The well-known artist 2 Chainz has produced a song that’s become an anthem for many: “I’m Different.”
It’s something I often hear my sons say: “I don’t fit in, because I am different.” It’s not always a positive thing, yet it is the lens through which we see the world and ourselves. But what if we celebrated our differences instead of spending so much energy comparing our shortcomings? How would that impact our self- and social esteem?
During the last several months, we have experienced a global crisis that has triggered a strong survival response in our brains. It’s heightened our awareness of things, people — and our differences.
And we all know that strong emotions can impair decision-making. When we are operating in a state of fear, we don’t always make the best choices. Imagine going through life making a series of poor decisions. Where could that lead us as individuals? As a community? As a state? As a nation? Those decisions could negatively affect our personal relationships, professions and economies.
It doesn’t have to happen.
As an educator, my learners often watch movies and extract lessons. We recently watched Trolls 2. In the movie, there were many different genres of musical trolls. However, there was one rock troll who wanted to take over the world. She wanted a Rock Nation. The rock troll saw musical “differences” as a threat to the greater good. She believed that the world would be better if every troll were the same. The Rock Troll seized each musical land and made it her own. As a result of her conquest, there was no more pop, country, hip-hop, Latin, dubstep or any other kind of music.
Fortunately, there was a moment when the rock queen was confronted by her own people who let her know that if everyone was the same, no one was unique. As a result, the trolls celebrated their differences — they sing together in their different genres, and the music they create is even more beautiful than had they gone it alone.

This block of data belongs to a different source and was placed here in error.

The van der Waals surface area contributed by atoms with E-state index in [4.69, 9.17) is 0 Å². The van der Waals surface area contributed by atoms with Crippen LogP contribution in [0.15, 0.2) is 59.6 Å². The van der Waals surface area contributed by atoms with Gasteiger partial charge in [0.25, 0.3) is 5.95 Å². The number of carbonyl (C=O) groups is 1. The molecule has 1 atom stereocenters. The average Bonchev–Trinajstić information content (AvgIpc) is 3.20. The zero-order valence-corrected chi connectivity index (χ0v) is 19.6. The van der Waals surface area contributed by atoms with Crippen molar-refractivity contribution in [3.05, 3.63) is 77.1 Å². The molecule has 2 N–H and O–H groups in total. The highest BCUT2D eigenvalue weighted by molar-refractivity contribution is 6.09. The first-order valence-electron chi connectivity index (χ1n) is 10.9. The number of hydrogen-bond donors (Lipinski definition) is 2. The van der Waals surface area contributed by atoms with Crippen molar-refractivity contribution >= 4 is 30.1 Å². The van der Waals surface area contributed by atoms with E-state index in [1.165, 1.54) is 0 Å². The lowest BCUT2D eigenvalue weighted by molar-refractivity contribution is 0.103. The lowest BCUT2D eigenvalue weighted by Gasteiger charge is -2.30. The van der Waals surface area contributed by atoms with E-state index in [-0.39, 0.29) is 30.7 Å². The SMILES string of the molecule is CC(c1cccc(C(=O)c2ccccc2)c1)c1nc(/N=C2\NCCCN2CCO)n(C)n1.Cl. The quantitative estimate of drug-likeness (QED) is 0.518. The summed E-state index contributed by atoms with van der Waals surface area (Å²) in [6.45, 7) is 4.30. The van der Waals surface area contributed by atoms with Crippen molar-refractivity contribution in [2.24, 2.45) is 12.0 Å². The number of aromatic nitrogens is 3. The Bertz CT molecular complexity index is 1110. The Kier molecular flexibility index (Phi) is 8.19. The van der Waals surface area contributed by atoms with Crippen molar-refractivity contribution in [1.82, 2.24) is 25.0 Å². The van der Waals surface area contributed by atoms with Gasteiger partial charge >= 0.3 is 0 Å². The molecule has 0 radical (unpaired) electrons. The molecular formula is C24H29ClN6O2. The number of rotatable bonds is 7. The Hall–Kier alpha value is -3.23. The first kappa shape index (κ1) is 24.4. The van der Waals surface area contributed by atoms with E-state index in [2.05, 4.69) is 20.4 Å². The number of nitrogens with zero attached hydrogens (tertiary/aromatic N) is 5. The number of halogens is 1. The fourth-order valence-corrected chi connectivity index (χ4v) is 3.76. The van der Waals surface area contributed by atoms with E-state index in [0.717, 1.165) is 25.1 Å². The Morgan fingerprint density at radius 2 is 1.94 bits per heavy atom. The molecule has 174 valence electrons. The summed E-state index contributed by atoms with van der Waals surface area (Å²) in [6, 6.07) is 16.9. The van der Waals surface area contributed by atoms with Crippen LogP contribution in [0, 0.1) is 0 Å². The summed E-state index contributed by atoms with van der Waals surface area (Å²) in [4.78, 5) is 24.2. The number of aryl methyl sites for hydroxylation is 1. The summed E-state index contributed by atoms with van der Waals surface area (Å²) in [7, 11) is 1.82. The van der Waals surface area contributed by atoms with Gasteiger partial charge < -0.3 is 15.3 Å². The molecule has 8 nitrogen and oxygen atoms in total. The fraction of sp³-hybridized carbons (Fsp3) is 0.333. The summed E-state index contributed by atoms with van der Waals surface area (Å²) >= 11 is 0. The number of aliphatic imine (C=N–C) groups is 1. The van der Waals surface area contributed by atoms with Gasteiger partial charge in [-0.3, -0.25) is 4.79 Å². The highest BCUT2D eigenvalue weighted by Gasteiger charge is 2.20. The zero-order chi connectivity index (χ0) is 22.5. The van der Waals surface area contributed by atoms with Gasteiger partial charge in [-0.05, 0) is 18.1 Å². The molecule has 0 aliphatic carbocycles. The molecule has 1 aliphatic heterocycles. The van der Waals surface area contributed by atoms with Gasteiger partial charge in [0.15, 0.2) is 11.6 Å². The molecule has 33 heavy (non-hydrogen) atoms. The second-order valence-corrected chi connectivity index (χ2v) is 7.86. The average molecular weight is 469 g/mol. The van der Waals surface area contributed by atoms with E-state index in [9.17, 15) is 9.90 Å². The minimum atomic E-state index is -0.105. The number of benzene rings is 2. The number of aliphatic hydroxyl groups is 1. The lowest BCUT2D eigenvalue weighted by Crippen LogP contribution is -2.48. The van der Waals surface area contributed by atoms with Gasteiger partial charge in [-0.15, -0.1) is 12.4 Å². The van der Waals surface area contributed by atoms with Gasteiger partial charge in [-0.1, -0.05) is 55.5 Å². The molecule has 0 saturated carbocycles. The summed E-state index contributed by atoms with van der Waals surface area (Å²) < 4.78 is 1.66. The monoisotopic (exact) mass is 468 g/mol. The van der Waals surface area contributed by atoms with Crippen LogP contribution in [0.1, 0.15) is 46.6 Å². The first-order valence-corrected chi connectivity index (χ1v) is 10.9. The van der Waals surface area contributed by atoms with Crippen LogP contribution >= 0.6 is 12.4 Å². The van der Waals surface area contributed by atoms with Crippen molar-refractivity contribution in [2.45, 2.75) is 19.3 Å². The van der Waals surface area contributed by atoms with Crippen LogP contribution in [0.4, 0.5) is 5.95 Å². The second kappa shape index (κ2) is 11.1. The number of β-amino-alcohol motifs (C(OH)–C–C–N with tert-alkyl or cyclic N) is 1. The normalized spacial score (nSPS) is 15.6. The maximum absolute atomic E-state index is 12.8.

I grew up in a community that was predominantly African- and Hispanic-American. I fit in.
My life took a turn when I attended a university which was predominantly white. I didn’t fit in, didn’t even know how to become part of the fabric of campus at first. What I learned was that while I was weaker than my fellow students in some areas, in others I was stronger than they were. And as we leveraged our differences toward teamwork — in studies and fun — it created positive personal relationships, improved our campus and benefited the greater community. While our differences can often create isolation and loneliness, especially as first-time college students, a few of us decided we wanted to create bridges to fully experience new cultures and new communities.
Ethnic backgrounds are just one difference — there are so many more: religious, gender and sexual orientation, educational, social — and on and on. The experience I had in college created a shift — I would never see the world the same again. I no longer see it as “us-versus-them.”
Fear of the unknown often makes us retreat, isolate and push away. But what would it look like if we practiced having the curiosity of a 5-year-old? How much could we learn and grow if we weren’t afraid to ask questions?
One of my favorite things about educating youths is when one of my kindergarten learners asks questions purely out of curiosity. It takes a humble approach for him to recognize there are things he doesn’t know and learning about me could help him learn about himself.
Children often recognize that they might be different from each other, but they focus on what unites them; they focus on what they have in common; they focus on their shared pursuits. Imagine attending a networking event filled only with extroverts. Everyone would be talking. Now imagine a networking event filled with only introverts. No one would initiate a conversation. So the balance of having different types of people at an event creates opportunities.
The Trolls movie, my college years and the youths I interact with share a commonality: They represent embracing differences to better relationships, expanding our realities and improving our responses to each other. So, in a world where everyone wants to point out differences, be the courageous pioneer who dares to celebrate that we are uniquely created to work together, live together and create together.
David Prosper is an educator in Southeast Colorado Springs, working to build the Shepherd Revolution Leadership Academy for middle school students to learn leadership lessons.